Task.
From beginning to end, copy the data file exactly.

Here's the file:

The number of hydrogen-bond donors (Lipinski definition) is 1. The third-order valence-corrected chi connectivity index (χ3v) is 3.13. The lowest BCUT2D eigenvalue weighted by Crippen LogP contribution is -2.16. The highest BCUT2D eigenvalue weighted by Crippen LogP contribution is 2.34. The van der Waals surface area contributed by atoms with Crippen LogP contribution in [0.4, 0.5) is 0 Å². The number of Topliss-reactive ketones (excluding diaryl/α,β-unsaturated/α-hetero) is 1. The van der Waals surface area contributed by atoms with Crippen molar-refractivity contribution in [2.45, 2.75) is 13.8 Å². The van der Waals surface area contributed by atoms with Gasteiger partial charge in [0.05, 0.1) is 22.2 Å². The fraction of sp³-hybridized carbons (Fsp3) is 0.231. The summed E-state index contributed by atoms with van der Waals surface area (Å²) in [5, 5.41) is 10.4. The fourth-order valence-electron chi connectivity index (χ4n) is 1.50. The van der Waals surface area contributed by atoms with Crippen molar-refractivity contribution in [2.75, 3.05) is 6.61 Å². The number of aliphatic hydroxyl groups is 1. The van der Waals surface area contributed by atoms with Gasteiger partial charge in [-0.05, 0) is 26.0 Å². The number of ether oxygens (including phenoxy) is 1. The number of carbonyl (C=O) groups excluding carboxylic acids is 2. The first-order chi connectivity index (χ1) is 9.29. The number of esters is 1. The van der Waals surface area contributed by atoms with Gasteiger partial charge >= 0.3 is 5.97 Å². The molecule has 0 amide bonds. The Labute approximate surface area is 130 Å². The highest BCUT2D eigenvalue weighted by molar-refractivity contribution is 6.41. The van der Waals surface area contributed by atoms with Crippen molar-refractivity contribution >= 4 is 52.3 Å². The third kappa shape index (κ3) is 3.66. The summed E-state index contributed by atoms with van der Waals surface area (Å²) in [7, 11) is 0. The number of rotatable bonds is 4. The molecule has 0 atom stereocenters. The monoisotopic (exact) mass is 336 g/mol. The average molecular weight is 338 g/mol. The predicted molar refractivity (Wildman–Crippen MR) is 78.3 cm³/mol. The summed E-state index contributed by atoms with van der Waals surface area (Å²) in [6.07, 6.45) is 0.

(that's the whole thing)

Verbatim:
The number of hydrogen-bond donors (Lipinski definition) is 1. The third-order valence-corrected chi connectivity index (χ3v) is 3.13. The lowest BCUT2D eigenvalue weighted by Crippen LogP contribution is -2.16. The highest BCUT2D eigenvalue weighted by Crippen LogP contribution is 2.34. The van der Waals surface area contributed by atoms with Crippen LogP contribution in [0.4, 0.5) is 0 Å². The number of Topliss-reactive ketones (excluding diaryl/α,β-unsaturated/α-hetero) is 1. The van der Waals surface area contributed by atoms with Crippen molar-refractivity contribution in [2.45, 2.75) is 13.8 Å². The van der Waals surface area contributed by atoms with Gasteiger partial charge in [0.05, 0.1) is 22.2 Å². The fraction of sp³-hybridized carbons (Fsp3) is 0.231. The summed E-state index contributed by atoms with van der Waals surface area (Å²) in [5, 5.41) is 10.4. The fourth-order valence-electron chi connectivity index (χ4n) is 1.50. The van der Waals surface area contributed by atoms with Crippen molar-refractivity contribution in [2.75, 3.05) is 6.61 Å². The number of aliphatic hydroxyl groups is 1. The van der Waals surface area contributed by atoms with Gasteiger partial charge in [-0.05, 0) is 26.0 Å². The number of ether oxygens (including phenoxy) is 1. The number of carbonyl (C=O) groups excluding carboxylic acids is 2. The first-order chi connectivity index (χ1) is 9.29. The number of esters is 1. The van der Waals surface area contributed by atoms with Gasteiger partial charge >= 0.3 is 5.97 Å². The molecule has 0 amide bonds. The Labute approximate surface area is 130 Å². The highest BCUT2D eigenvalue weighted by molar-refractivity contribution is 6.41. The van der Waals surface area contributed by atoms with Crippen molar-refractivity contribution >= 4 is 52.3 Å². The third kappa shape index (κ3) is 3.66. The summed E-state index contributed by atoms with van der Waals surface area (Å²) in [7, 11) is 0. The number of rotatable bonds is 4. The molecule has 0 atom stereocenters. The monoisotopic (exact) mass is 336 g/mol. The average molecular weight is 338 g/mol. The predicted molar refractivity (Wildman–Crippen MR) is 78.3 cm³/mol. The summed E-state index contributed by atoms with van der Waals surface area (Å²) in [6.07, 6.45) is 0.